By Jamie Ee, The Business Times
OFF THE CUFF
OFF THE CUFF
Enough of emotional finger-pointing. Rational solutions are what's needed at
I VISITED Noah's Ark Lodge for the first time last weekend.
It's funny how animals - and I don't mean the ones living in the shelter -
seem to be naturally drawn to this pocket of rural outback land set deep in
the midst of a relatively untouched stretch of Seletar. Packs of strays who've
commandeered abandoned structures as home run around fearlessly, giving the
impression that they're either Noah's
residents released on a day pass, or Ark
trained PR consultants hired to create an image of happy doggie hinterland to
impress prospective "adoptive" parents.
In surprisingly good physical condition for strays (looks like they've been
getting takeaway meals from their kind neighbour), the dogs scratch and play
contentedly on the dusty roads, to the point that even if you want to stop and
offer them PR status in your back yard, they might very well decline.
But theirs is a different dilemma from their counterparts in Noah's
itself - while their biggest enemy would be the dogcatchers, the animals in
the shelter are not even aware that their future is now in the hands of the
AVA and the new tenant that has taken over the lease of the premises.
Much has been said about the moral dilemma of chucking out a man - Raymund
Wee - who spent seven years of his life caring for stray and abandoned
animals, and putting in his place a commercial breeder whose altruism has not
been tested. There's been a lot of good guy/bad guy sentiment brewing, and
much of it has boiled down to this: Raymund Wee - animal hero; new tenant
Thierry Lim and AVA - heartless souls bound by cold commercialism and an
indifferent bureaucracy. True or unfair, that is the question.
I don't know Mr Wee or Mr Lim personally. But what I saw at Noah's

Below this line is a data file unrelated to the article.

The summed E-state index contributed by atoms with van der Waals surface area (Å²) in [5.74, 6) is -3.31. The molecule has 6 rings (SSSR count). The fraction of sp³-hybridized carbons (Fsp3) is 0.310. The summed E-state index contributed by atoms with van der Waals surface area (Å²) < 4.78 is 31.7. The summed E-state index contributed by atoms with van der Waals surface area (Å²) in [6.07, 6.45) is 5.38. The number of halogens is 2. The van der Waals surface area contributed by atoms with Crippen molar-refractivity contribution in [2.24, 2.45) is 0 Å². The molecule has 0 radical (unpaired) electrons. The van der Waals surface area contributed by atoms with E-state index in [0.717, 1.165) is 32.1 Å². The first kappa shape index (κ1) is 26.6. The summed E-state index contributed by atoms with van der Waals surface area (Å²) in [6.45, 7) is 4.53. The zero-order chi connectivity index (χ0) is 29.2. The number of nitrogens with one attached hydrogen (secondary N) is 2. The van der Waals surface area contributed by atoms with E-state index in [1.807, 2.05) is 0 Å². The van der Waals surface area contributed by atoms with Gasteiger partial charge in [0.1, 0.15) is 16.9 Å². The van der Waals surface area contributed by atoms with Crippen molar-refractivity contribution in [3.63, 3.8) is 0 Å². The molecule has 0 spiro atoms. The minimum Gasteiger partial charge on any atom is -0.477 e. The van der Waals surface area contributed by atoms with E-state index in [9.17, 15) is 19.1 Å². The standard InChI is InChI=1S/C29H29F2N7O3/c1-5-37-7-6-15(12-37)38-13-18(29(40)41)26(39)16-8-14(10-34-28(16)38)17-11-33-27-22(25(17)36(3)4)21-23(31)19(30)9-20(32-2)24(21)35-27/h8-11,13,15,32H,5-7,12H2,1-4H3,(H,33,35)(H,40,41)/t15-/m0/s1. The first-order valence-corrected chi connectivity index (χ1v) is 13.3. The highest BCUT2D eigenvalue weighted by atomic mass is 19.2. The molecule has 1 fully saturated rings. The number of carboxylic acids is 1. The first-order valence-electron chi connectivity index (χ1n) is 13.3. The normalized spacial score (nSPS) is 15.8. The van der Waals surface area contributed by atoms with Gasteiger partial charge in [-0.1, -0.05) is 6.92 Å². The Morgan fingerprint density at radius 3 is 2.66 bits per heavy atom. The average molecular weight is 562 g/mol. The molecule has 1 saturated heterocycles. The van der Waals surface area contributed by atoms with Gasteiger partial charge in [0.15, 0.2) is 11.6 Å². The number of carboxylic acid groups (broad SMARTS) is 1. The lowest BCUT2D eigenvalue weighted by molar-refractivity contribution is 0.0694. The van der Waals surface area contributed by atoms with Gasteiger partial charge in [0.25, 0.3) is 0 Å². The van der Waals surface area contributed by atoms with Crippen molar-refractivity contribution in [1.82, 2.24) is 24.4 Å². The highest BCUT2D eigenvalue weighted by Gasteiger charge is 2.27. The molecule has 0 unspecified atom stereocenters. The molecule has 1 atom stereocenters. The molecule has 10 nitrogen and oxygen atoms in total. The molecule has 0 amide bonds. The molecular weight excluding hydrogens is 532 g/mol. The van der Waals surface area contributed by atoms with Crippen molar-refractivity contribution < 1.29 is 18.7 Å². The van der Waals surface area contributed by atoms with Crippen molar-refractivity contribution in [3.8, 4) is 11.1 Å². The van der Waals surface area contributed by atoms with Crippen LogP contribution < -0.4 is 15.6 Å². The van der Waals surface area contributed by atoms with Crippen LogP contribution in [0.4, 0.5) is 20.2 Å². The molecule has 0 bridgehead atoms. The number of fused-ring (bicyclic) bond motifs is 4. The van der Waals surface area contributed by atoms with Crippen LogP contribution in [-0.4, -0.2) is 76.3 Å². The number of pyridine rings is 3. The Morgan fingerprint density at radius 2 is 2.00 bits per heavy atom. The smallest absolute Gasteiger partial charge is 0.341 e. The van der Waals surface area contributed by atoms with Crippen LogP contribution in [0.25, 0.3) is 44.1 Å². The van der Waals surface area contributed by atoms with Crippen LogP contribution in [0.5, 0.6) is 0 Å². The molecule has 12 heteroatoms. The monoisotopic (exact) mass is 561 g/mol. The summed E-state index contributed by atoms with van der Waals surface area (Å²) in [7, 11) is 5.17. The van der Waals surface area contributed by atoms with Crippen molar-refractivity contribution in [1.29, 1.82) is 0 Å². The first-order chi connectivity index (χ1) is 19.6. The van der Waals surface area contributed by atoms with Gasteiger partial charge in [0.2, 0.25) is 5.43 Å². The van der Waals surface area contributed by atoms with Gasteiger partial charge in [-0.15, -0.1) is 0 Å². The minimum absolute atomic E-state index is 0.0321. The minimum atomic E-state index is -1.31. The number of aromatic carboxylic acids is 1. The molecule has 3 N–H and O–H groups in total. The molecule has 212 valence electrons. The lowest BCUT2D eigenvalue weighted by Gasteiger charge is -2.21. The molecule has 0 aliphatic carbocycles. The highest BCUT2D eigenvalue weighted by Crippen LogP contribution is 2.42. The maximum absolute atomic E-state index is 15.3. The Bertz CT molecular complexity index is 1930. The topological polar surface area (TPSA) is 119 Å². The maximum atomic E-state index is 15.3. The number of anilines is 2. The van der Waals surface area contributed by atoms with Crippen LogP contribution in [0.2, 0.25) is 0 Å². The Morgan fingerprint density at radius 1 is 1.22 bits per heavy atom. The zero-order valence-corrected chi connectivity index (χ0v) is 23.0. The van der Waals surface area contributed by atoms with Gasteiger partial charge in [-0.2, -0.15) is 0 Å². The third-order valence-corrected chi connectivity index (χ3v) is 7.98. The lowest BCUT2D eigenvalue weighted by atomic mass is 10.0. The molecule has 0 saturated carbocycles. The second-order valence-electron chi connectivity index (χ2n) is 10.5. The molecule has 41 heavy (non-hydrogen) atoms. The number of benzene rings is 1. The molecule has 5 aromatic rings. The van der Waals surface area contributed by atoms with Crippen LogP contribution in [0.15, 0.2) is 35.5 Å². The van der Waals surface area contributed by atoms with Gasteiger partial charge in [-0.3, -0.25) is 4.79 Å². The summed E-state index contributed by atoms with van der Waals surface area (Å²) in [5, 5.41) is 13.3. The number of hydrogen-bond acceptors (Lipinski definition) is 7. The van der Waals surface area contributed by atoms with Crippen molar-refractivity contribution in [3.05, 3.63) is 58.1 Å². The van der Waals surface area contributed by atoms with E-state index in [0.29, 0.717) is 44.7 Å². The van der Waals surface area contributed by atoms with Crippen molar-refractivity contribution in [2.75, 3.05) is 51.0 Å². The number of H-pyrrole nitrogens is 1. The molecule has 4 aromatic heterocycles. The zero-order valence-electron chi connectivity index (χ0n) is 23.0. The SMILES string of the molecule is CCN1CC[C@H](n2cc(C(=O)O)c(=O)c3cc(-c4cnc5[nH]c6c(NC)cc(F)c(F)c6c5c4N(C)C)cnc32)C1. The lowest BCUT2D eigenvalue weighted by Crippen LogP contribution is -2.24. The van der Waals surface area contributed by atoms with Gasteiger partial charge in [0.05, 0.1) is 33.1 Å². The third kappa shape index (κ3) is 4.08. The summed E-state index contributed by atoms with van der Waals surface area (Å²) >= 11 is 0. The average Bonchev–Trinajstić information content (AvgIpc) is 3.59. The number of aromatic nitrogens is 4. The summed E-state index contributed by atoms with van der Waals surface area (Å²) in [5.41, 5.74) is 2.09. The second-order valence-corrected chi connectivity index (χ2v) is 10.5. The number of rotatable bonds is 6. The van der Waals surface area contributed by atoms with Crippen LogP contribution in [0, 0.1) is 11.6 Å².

day was a group of volunteers and dog lovers prepared to fight for the
animals' well-being, and at the same time, a very typical
that when something goes wrong, blame the heartless government department
I say, stop with the emotional finger-pointing and start looking for a proper
solution. As an animal shelter, I can't think of a better place than Noah's
should it stop there?
Out of the hundreds of dogs I saw, a handful caught my attention. One was a
named Wrinkle. At least, that's what the volunteers named him. But pei
you could call him by name and he wouldn't respond. I wouldn't either, not to
such a dumb name anyway. But Wrinkle's an aloof dog who had no attachment to
anybody there and spent his time walking around aimlessly as if he were just
biding his time, waiting for something or someone. Maybe the moron who
abandoned him in the first place. Then there was PR dog - a friendly fellow
who sucked up to all and sundry, obviously dying to be adopted but, no such
luck, apparently. And Mangy, obviously named for his appearance, looking lost
and confused amidst the stream of visitors. And so on.
Dogs need someone to love. An animal shelter is not the ideal solution for
the abandoned dog or stray, it's ideal only for people who want to dump their
responsibility on somebody else. If anything, the current urgency to get the
animals adopted quickly could actually be a good thing, because then they'll
have a proper owner and home instead of living in this animal orphanage where
the caregivers are kind but individual love and nurturing are impossible.
Don't blame the government for upsetting what has been a real cosy situation.
Yes, it can help make a bad situation better and it's already happening with
the release of land in Loyang and the micro-chipping of the Noah's
animals. If the right-minded people got together, some rational solutions can
be found. Raymund Wee doesn't have to be the only angel. The next one could
well be Thierry Lim. But if not, then the challenge amongst the most vocal
supporters should be: come on, who among you has the courage to Ark
take up the cause?
CAST YOUR VOTE: Go to the BT Online website (business-times.asia1.com.sg) and
take part in the interactive poll based on this column.
RESULTS OF LAST WEEK'S POLL: What's your definition of the ideal mum? One who
cooks, cleans, looks after the kids and still looks sexy in bed - 16.35 per
cent. A career woman who will delay a major deal to take her kids to the
doctor - 14.15 per cent. One who can balance work, kids, maid and
mother-in-law - 53.15 per cent. One who stays home and gets to watch her kids
grow up - 16.35 per cent.
Source: The Business Times
Date: 19 May 2000